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Muzzle Up/ Muzzle Down


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#1 Bryan 45

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Posted 15 May 2011 - 03:57 PM

Most multi-gun rules state carry of long guns must be with either muzzle up or muzzle down. Some specifically say muzzle up. I'm not aware of any that specifically state muzzle down.

In being around ROs and RO'ing myself, I've noticed some people have a firm preference for one or the other. I am a muzzle down guy, but if the match rules say up/down, I don't care as long as it's vertical. What's the deal w/ muzzle up?

If I'm going to be swept w/ a muzzle, I'd rather it be my feet than my head. If through the negligent actions of a shooter a gun is hot, it would be better for it to go into the dirt than the air. The only reason I can come up w/ for a muzzle up preference is in the event of dropping a gun, a bore obstruction is less likely. But, that's only a concern for the guy w/ the gun (or the RO if the shooter is careless enough to not check the bore after dropping it).

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#2 Vlad

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Posted 15 May 2011 - 04:06 PM

I'm with you brother, muzzle down all the way.

Also low ready as start position instead of port arms for the same reasons and now with a HOT gun, but also as I fail to see which scenario we are trying to simulate, being attacked during weapons inspection? ;)

#3 Benelli Chick

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Posted 15 May 2011 - 04:34 PM

We've been using low ready for starts for a while with a hot gun.
I agree. I think even the shooter would rather be shot in the foot than the head!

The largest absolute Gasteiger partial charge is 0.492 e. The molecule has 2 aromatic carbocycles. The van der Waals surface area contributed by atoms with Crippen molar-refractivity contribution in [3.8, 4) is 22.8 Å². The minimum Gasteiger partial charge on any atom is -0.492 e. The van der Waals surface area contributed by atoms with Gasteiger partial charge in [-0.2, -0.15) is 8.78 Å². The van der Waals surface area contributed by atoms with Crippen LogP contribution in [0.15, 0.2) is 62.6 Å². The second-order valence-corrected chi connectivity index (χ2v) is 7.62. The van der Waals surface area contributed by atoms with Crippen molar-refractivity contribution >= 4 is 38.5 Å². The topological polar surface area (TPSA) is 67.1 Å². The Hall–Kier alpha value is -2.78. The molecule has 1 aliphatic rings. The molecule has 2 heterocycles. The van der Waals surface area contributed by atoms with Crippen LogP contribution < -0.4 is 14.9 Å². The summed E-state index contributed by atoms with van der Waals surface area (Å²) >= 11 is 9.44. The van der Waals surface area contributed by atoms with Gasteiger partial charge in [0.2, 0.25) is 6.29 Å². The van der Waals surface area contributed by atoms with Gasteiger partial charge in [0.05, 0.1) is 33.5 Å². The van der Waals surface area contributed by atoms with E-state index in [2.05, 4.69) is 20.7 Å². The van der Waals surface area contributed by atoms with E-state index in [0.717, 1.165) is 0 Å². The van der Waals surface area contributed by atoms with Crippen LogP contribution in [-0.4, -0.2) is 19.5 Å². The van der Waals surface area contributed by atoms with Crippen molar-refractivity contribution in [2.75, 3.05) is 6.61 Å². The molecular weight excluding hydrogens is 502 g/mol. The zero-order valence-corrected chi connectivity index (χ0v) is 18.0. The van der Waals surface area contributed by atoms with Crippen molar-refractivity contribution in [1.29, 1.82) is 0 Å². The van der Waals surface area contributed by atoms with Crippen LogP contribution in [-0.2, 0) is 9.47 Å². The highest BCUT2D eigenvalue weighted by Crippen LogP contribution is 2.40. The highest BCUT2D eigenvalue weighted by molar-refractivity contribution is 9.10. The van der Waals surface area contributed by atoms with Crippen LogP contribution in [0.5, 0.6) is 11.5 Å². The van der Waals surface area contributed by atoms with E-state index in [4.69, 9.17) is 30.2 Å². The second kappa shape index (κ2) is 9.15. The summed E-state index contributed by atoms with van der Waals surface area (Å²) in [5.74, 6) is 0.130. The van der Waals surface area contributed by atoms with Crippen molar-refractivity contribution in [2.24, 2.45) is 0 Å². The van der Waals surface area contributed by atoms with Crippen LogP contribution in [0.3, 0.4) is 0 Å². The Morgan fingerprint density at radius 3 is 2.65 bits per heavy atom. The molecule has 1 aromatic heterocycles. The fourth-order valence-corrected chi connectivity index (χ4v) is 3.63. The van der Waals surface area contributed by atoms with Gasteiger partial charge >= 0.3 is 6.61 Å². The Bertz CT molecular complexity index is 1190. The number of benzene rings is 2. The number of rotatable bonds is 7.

But, empty gun slung, I'd rather muzzle up, 'cause Trapr showed me how you can do it and shoot another gun and you're less likely to get something unwanted in your muzzle!

My .02!

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#4 MarkCO

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Posted 15 May 2011 - 05:20 PM

I'm with you Bryan. I sling muzzle down. If you consider safety in general, if the muzzle is down, it has to travel about 90 degrees to become horizontal before anyone would reasonably be swept. Any trip and fall is going to end up with a gun at ground level flat. On the other hand, muzzle up, especially around others, only takes 45 degrees or less for the muzzle to end up in a potential sweeping, or unsafe direction. Also, muzzle blast...muzzle around head v. muzzle around feet...no brainer. I've worked numerous fatal hunting accidents professionally, all guns were being carried muzzle up. Never had a muzzle down fatality. Not a representative sample, but when I researched it two years ago, the overwhelming majority of gun discharge fatalities during hunting are when the gun was being handled muzzle up. If we ascribe to what we teach and preach..."all guns are always loaded" then muzzle down is the way to go. If you unbag a horizontal gun, muzzle down ends up with no possibility of sweeping...not true when you go from flat to muzzle up.